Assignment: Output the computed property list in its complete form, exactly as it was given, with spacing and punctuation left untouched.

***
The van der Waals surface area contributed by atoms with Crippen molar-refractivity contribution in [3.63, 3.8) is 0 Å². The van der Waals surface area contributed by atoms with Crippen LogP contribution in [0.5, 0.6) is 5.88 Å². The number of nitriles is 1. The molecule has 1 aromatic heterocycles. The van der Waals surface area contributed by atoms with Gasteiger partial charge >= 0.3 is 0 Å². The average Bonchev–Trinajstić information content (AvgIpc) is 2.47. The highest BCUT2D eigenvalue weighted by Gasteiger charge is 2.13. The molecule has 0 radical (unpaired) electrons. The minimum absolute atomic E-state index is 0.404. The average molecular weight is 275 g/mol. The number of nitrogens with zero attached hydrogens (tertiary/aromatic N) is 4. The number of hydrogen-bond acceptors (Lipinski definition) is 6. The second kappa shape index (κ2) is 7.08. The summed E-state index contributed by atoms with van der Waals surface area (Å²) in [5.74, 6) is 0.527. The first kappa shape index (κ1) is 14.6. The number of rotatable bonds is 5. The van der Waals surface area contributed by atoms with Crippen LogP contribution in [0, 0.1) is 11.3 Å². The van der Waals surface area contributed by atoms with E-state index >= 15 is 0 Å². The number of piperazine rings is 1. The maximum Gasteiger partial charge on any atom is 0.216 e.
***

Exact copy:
The van der Waals surface area contributed by atoms with Crippen molar-refractivity contribution in [3.63, 3.8) is 0 Å². The van der Waals surface area contributed by atoms with Crippen LogP contribution in [0.5, 0.6) is 5.88 Å². The number of nitriles is 1. The molecule has 1 aromatic heterocycles. The van der Waals surface area contributed by atoms with Gasteiger partial charge >= 0.3 is 0 Å². The average Bonchev–Trinajstić information content (AvgIpc) is 2.47. The highest BCUT2D eigenvalue weighted by Gasteiger charge is 2.13. The molecule has 0 radical (unpaired) electrons. The minimum absolute atomic E-state index is 0.404. The average molecular weight is 275 g/mol. The number of nitrogens with zero attached hydrogens (tertiary/aromatic N) is 4. The number of hydrogen-bond acceptors (Lipinski definition) is 6. The second kappa shape index (κ2) is 7.08. The summed E-state index contributed by atoms with van der Waals surface area (Å²) in [5.74, 6) is 0.527. The first kappa shape index (κ1) is 14.6. The number of rotatable bonds is 5. The van der Waals surface area contributed by atoms with Crippen LogP contribution in [0, 0.1) is 11.3 Å². The van der Waals surface area contributed by atoms with E-state index >= 15 is 0 Å². The number of piperazine rings is 1. The maximum Gasteiger partial charge on any atom is 0.216 e.